Western juniper (Juniperus occidentalis spp. occidentalis Hook.) woodlands are rapidly replacing lower elevation (< 2 100 m) quaking aspen (Populus tremuloides Michx.) stands throughout the northern Great Basin. Aspen restoration is important because these communities provide critical habitat for many wildlife species and contain a high diversity of understory shrubs and herbaceous species. We studied two juniper removal treatments to restore aspen woodlands. Treatments included cutting one-third of the juniper trees followed by early fall burning (FALL) or early spring burning (SPRING). Selective cutting of juniper was performed to increase cured surface (0–2 m) fuel levels to carry fire through the woodlands. We tested treatment effectiveness at removing juniper from seedlings to mature trees, measured aspen sucker recruitment, and evaluated the response to treatment of shrub and herbaceous cover and diversity. In the FALL treatment, burning eliminated all remaining juniper trees and seedlings, stimulated a 6-fold increase in aspen suckering (10 000 ha−1), but initially resulted in a significant reduction in herbaceous cover. Spring burning removed 80% of the mature juniper trees that remained after cutting. However, 50% of juniper juveniles survived the SPRING treatment, which will permit juniper to redominate these stands in less than 80 years. Aspen suckering in the SPRING increased only 2.5-fold to 5 300 stems ha−1 by the third year after fire. In the SPRING, herbaceous cover increased 330% and the number of species observed doubled by the third year after fire. If the management objective is to eliminate western juniper with minimal cutting and stimulate greater aspen suckering, we recommend that woodlands be burned in the fall. If the objective is to maintain shrub and herbaceous cover and moderately increase aspen suckering, spring burning is recommended. With spring burning it appears follow-up management will be necessary to remove juniper that are missed in initial treatments.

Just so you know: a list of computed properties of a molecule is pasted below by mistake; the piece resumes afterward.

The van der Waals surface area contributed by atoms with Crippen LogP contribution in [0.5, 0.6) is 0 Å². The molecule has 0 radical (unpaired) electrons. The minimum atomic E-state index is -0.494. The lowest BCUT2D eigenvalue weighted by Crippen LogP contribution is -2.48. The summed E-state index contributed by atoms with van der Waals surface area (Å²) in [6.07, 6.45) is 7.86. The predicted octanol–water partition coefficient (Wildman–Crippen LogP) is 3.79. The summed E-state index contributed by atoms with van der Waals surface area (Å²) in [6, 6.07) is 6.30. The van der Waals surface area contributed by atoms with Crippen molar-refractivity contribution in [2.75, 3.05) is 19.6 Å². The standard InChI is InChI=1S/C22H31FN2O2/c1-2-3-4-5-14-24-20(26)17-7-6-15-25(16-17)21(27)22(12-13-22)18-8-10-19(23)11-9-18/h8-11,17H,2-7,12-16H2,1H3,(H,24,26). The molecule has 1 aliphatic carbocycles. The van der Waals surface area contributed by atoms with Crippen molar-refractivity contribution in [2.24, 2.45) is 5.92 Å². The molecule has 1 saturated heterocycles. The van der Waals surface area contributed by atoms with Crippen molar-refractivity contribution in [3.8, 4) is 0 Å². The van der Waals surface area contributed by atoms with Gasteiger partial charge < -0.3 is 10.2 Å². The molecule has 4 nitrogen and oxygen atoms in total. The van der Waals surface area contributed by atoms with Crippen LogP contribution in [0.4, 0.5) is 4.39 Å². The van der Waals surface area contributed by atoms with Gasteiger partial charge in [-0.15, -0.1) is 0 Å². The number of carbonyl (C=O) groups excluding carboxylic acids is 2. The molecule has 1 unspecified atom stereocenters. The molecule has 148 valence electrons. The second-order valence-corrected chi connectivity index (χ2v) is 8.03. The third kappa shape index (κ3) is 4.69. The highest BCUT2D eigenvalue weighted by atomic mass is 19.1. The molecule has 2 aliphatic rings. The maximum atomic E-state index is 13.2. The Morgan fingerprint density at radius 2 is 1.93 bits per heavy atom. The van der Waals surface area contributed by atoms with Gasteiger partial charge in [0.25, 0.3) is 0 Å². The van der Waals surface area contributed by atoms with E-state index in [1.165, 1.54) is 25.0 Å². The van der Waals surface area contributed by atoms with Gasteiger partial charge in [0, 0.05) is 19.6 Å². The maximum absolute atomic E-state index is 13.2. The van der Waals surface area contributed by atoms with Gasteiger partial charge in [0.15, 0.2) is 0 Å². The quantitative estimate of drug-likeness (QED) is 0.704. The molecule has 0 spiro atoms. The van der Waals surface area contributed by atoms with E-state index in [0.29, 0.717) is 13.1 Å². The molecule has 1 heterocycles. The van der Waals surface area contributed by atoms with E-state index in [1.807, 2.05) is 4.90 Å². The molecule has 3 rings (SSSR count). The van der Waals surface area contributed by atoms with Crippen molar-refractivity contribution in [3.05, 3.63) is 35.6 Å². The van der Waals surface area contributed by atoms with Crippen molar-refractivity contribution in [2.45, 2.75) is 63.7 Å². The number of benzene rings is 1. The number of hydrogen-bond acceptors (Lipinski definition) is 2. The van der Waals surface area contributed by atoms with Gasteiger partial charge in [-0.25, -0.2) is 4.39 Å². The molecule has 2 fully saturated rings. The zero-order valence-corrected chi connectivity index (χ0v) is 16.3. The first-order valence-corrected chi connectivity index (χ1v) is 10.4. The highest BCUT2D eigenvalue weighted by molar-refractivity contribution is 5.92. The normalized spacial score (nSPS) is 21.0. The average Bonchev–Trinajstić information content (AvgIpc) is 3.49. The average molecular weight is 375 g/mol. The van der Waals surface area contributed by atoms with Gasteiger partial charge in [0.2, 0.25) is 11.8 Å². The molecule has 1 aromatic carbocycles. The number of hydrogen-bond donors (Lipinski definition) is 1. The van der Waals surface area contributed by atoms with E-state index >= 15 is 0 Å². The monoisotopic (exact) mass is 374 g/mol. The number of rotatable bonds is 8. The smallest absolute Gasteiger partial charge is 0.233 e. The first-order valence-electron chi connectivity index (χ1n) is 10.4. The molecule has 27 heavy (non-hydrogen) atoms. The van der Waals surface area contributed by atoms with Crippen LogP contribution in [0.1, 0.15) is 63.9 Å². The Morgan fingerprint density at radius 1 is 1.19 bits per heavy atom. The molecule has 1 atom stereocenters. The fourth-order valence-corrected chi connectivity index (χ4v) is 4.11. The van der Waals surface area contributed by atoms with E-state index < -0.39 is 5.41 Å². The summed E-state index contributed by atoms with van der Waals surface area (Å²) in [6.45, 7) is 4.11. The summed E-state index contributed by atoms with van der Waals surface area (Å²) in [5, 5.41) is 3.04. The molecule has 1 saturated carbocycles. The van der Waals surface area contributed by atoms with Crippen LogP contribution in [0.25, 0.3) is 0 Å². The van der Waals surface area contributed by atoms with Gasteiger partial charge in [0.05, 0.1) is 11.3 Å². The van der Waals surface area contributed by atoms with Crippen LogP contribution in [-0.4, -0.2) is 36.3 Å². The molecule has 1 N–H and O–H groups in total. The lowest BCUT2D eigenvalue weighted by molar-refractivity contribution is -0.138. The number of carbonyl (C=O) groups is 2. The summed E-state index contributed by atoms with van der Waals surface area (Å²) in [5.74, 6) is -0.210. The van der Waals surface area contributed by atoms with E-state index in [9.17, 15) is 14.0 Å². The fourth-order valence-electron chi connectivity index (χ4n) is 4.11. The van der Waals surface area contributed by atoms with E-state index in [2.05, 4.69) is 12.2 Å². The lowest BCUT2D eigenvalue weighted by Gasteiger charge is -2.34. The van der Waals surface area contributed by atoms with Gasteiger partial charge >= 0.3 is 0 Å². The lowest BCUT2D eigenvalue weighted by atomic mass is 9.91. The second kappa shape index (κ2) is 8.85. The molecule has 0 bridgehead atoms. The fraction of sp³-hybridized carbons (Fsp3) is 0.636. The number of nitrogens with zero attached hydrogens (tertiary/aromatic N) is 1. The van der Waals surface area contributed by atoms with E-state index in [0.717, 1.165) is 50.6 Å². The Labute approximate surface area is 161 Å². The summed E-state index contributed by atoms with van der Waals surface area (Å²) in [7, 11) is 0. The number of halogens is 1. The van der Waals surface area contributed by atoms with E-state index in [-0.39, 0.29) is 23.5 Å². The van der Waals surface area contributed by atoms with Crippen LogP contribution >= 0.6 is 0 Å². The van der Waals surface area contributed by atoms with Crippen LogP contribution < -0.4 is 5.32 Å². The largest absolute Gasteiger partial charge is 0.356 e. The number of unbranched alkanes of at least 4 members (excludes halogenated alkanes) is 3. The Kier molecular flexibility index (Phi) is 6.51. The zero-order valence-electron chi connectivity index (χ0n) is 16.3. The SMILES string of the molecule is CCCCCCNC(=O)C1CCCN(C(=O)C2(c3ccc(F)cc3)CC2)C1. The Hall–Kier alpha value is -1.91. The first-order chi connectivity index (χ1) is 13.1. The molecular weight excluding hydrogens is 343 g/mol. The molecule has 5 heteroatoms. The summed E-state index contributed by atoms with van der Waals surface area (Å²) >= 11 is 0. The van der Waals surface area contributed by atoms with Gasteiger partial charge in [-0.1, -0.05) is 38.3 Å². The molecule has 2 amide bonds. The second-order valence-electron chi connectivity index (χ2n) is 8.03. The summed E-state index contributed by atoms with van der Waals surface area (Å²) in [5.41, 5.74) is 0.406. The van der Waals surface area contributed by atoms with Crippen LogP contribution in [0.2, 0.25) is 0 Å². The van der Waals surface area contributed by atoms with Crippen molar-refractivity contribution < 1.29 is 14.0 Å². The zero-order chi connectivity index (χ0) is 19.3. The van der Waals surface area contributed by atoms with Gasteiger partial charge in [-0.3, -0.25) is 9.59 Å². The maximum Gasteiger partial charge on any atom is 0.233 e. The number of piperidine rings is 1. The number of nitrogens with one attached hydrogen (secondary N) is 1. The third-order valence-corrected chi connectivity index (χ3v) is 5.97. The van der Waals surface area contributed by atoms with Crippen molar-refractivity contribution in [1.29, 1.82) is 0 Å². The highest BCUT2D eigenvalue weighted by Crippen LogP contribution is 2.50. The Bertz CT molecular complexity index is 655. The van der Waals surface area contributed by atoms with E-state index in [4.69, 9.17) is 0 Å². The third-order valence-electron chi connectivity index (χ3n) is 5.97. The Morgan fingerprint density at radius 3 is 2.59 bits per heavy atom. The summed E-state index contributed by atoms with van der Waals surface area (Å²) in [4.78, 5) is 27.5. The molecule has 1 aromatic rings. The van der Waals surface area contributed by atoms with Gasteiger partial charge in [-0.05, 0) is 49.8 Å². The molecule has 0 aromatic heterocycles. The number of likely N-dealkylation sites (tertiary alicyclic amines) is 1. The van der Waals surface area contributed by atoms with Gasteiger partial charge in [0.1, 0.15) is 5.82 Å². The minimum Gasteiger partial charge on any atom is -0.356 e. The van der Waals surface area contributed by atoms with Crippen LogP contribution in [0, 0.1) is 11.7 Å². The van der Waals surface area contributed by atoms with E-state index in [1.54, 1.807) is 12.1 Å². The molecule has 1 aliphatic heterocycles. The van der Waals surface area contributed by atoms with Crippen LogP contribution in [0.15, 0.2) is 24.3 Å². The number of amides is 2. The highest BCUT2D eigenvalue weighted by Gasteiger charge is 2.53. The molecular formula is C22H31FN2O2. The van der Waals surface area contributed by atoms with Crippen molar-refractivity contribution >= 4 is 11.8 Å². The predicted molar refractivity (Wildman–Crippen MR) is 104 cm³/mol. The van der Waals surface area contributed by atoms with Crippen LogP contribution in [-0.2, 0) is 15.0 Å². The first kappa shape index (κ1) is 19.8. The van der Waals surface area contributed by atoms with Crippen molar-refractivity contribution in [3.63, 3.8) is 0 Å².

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Vol. 59 • No. 1